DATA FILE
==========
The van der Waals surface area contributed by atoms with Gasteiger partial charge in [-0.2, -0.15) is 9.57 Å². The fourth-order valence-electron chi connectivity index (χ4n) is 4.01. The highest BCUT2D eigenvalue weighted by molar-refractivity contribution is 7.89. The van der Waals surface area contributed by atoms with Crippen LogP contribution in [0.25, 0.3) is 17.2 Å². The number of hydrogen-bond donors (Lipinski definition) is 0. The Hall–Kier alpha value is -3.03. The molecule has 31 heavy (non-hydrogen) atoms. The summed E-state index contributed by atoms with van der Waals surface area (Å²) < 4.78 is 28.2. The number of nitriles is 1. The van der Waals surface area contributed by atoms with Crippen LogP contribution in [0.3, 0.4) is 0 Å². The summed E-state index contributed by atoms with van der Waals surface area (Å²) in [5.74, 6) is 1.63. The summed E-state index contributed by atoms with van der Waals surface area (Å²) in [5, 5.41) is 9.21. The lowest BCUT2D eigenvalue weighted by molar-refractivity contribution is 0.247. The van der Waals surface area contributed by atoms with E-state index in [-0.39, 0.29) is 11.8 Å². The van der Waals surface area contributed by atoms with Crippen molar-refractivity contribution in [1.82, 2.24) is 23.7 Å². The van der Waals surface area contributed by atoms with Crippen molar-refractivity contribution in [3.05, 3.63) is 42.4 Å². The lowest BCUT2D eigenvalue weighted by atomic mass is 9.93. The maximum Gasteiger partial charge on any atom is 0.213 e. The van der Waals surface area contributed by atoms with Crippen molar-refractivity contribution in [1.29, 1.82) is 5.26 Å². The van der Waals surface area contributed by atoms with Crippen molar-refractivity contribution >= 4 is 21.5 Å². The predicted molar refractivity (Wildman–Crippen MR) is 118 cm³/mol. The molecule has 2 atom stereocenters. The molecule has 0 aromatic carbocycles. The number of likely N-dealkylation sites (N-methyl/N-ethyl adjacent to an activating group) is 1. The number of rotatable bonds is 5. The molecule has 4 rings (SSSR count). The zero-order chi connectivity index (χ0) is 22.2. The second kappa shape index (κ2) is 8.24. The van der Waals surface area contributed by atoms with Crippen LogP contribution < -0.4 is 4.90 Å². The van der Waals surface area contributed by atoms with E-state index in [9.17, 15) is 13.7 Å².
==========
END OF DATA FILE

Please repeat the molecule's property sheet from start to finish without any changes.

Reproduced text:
The van der Waals surface area contributed by atoms with Gasteiger partial charge in [-0.2, -0.15) is 9.57 Å². The fourth-order valence-electron chi connectivity index (χ4n) is 4.01. The highest BCUT2D eigenvalue weighted by molar-refractivity contribution is 7.89. The van der Waals surface area contributed by atoms with Crippen LogP contribution in [0.25, 0.3) is 17.2 Å². The number of hydrogen-bond donors (Lipinski definition) is 0. The Hall–Kier alpha value is -3.03. The molecule has 31 heavy (non-hydrogen) atoms. The summed E-state index contributed by atoms with van der Waals surface area (Å²) < 4.78 is 28.2. The number of nitriles is 1. The van der Waals surface area contributed by atoms with Crippen LogP contribution in [0.3, 0.4) is 0 Å². The summed E-state index contributed by atoms with van der Waals surface area (Å²) in [5.74, 6) is 1.63. The summed E-state index contributed by atoms with van der Waals surface area (Å²) in [5, 5.41) is 9.21. The lowest BCUT2D eigenvalue weighted by molar-refractivity contribution is 0.247. The van der Waals surface area contributed by atoms with E-state index in [-0.39, 0.29) is 11.8 Å². The van der Waals surface area contributed by atoms with Crippen molar-refractivity contribution in [1.82, 2.24) is 23.7 Å². The van der Waals surface area contributed by atoms with Crippen molar-refractivity contribution in [3.05, 3.63) is 42.4 Å². The lowest BCUT2D eigenvalue weighted by atomic mass is 9.93. The maximum Gasteiger partial charge on any atom is 0.213 e. The van der Waals surface area contributed by atoms with Crippen molar-refractivity contribution in [1.29, 1.82) is 5.26 Å². The van der Waals surface area contributed by atoms with Crippen molar-refractivity contribution >= 4 is 21.5 Å². The predicted molar refractivity (Wildman–Crippen MR) is 118 cm³/mol. The molecule has 2 atom stereocenters. The molecule has 0 aromatic carbocycles. The number of likely N-dealkylation sites (N-methyl/N-ethyl adjacent to an activating group) is 1. The number of rotatable bonds is 5. The molecule has 4 rings (SSSR count). The zero-order chi connectivity index (χ0) is 22.2. The second kappa shape index (κ2) is 8.24. The van der Waals surface area contributed by atoms with Crippen LogP contribution < -0.4 is 4.90 Å². The van der Waals surface area contributed by atoms with E-state index in [9.17, 15) is 13.7 Å².